“Countermeasures” such as treatments and vaccines produced under EUA only have to meet a standard of “may be effective.”

According to the complaint, the DOD “capitalized on a quintessential ‘bait and switch’ fraud,” using the fact that Comirnaty was FDA-approved to bolster its claims that the vaccine authorized for emergency use was “safe and effective,” in a move that intentionally misled millions of Americans.

That means the DOD intentionally, without justification and with disregard for the risks, misrepresented an experimental vaccine as “safe and effective” when it could not legally use that terminology, the original lawsuit states.

This was the equivalent of deploying weapons on the American people, Flores told The Defender:

“Biologics are not ordnances. The deployment of weaponry is poles apart from logistics for medicines. But once given the opportunity to lead Operation Warp Speed, DOD ignored the different parameters.

“With unprecedented power over the civilian population in hand, and emboldened by the PREP Act, DOD rushed a mass medical experiment on the American population consistent with the way it experiments on soldiers.”

‘The crown could not be sued without consent’

The DOD said the court has no jurisdiction over the Watts case because sovereign immunity protects the DOD from being sued and the PREP Act does not provide an exception waiving that immunity.

According to the DOD, sovereign immunity is constitutional and the constitutional framers did not intend to upset the royal tradition.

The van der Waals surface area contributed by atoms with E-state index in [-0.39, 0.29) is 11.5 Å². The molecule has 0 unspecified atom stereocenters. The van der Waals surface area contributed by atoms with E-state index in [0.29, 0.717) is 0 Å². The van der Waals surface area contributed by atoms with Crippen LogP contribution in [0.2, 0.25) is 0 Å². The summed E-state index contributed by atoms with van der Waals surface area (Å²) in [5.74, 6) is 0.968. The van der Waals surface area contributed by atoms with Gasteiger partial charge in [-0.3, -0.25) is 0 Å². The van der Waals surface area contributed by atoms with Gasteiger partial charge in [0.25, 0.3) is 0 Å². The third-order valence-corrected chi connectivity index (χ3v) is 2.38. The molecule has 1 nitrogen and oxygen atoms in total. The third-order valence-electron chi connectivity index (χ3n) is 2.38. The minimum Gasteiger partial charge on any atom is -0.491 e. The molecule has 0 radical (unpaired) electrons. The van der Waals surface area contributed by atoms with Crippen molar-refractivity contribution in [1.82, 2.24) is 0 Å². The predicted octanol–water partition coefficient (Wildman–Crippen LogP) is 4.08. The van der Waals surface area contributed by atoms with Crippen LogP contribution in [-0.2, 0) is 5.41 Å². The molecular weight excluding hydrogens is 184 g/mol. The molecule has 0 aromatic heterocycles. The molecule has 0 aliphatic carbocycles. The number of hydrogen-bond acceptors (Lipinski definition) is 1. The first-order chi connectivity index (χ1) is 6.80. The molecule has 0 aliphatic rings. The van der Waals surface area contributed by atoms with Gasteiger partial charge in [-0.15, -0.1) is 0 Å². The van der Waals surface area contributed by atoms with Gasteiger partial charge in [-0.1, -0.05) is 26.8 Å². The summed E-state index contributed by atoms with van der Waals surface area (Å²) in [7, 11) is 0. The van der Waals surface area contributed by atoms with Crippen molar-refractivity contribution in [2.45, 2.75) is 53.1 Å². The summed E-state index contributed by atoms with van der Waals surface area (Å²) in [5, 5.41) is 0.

“When the Constitution was ratified, it was well established in English law that the Crown could not be sued without consent in its own courts,” the DOD claimed, citing Alden v. Maine.

But according to the plaintiff, sovereign immunity in this case is unconstitutional and therefore “severable,” meaning it could be cut out of the PREP Act while still leaving the law intact as an operable statute.

“The PREP Act requires DOD to defend itself in court,” the plaintiff said. Granting sovereign immunity, in this case, would violate the family’s Fifth Amendment right to just compensation.

“A statute that creates a claim and then does not allow anyone to prosecute such a claim is unconscionable as well as unconstitutional,” according to the memorandum.

Further, the motion to dismiss dismisses all of the allegations in the complaint, which legally the court must accept as true. In doing so, the DOD asserts there is no material difference between the experimental and licensed COVID-19 vaccines and that it never misled the American public as to the safety and efficacy of those vaccines.

The DOD also ignores its own history of human experimentation with anthrax vaccine mandates for the military that were previously found to be illegal, the memo states.